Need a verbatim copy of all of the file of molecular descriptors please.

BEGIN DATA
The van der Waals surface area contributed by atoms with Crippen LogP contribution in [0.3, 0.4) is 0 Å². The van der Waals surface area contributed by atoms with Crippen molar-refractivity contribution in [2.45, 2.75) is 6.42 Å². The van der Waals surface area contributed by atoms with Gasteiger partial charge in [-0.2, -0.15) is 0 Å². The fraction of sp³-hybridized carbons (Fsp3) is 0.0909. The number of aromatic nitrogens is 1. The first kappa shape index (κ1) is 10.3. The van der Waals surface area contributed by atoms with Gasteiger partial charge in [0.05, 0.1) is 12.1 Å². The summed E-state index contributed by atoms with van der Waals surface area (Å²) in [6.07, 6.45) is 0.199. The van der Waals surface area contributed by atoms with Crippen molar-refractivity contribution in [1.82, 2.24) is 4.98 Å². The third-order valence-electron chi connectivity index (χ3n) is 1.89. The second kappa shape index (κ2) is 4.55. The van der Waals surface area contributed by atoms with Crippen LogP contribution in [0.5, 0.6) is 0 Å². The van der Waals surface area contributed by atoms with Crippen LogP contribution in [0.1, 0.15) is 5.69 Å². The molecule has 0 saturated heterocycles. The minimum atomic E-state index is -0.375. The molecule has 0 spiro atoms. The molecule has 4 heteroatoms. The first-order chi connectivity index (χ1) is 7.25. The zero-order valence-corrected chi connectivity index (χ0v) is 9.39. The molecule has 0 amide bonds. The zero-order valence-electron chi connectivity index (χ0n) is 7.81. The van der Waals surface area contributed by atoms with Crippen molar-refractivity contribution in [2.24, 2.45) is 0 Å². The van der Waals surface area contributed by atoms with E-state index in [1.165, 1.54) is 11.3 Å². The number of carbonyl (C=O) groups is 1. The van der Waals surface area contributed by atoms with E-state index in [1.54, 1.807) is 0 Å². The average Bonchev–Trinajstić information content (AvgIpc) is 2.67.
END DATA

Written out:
The van der Waals surface area contributed by atoms with Crippen LogP contribution in [0.3, 0.4) is 0 Å². The van der Waals surface area contributed by atoms with Crippen molar-refractivity contribution in [2.45, 2.75) is 6.42 Å². The van der Waals surface area contributed by atoms with Gasteiger partial charge in [-0.2, -0.15) is 0 Å². The fraction of sp³-hybridized carbons (Fsp3) is 0.0909. The number of aromatic nitrogens is 1. The first kappa shape index (κ1) is 10.3. The van der Waals surface area contributed by atoms with Gasteiger partial charge in [0.05, 0.1) is 12.1 Å². The summed E-state index contributed by atoms with van der Waals surface area (Å²) in [6.07, 6.45) is 0.199. The van der Waals surface area contributed by atoms with Crippen molar-refractivity contribution in [1.82, 2.24) is 4.98 Å². The third-order valence-electron chi connectivity index (χ3n) is 1.89. The second kappa shape index (κ2) is 4.55. The van der Waals surface area contributed by atoms with Crippen LogP contribution in [0.5, 0.6) is 0 Å². The van der Waals surface area contributed by atoms with Crippen LogP contribution in [0.1, 0.15) is 5.69 Å². The molecule has 0 saturated heterocycles. The minimum atomic E-state index is -0.375. The molecule has 0 spiro atoms. The molecule has 4 heteroatoms. The first-order chi connectivity index (χ1) is 7.25. The zero-order valence-corrected chi connectivity index (χ0v) is 9.39. The molecule has 0 amide bonds. The zero-order valence-electron chi connectivity index (χ0n) is 7.81. The van der Waals surface area contributed by atoms with Crippen molar-refractivity contribution in [2.24, 2.45) is 0 Å². The van der Waals surface area contributed by atoms with E-state index in [1.165, 1.54) is 11.3 Å². The number of carbonyl (C=O) groups is 1. The van der Waals surface area contributed by atoms with E-state index in [1.54, 1.807) is 0 Å². The average Bonchev–Trinajstić information content (AvgIpc) is 2.67.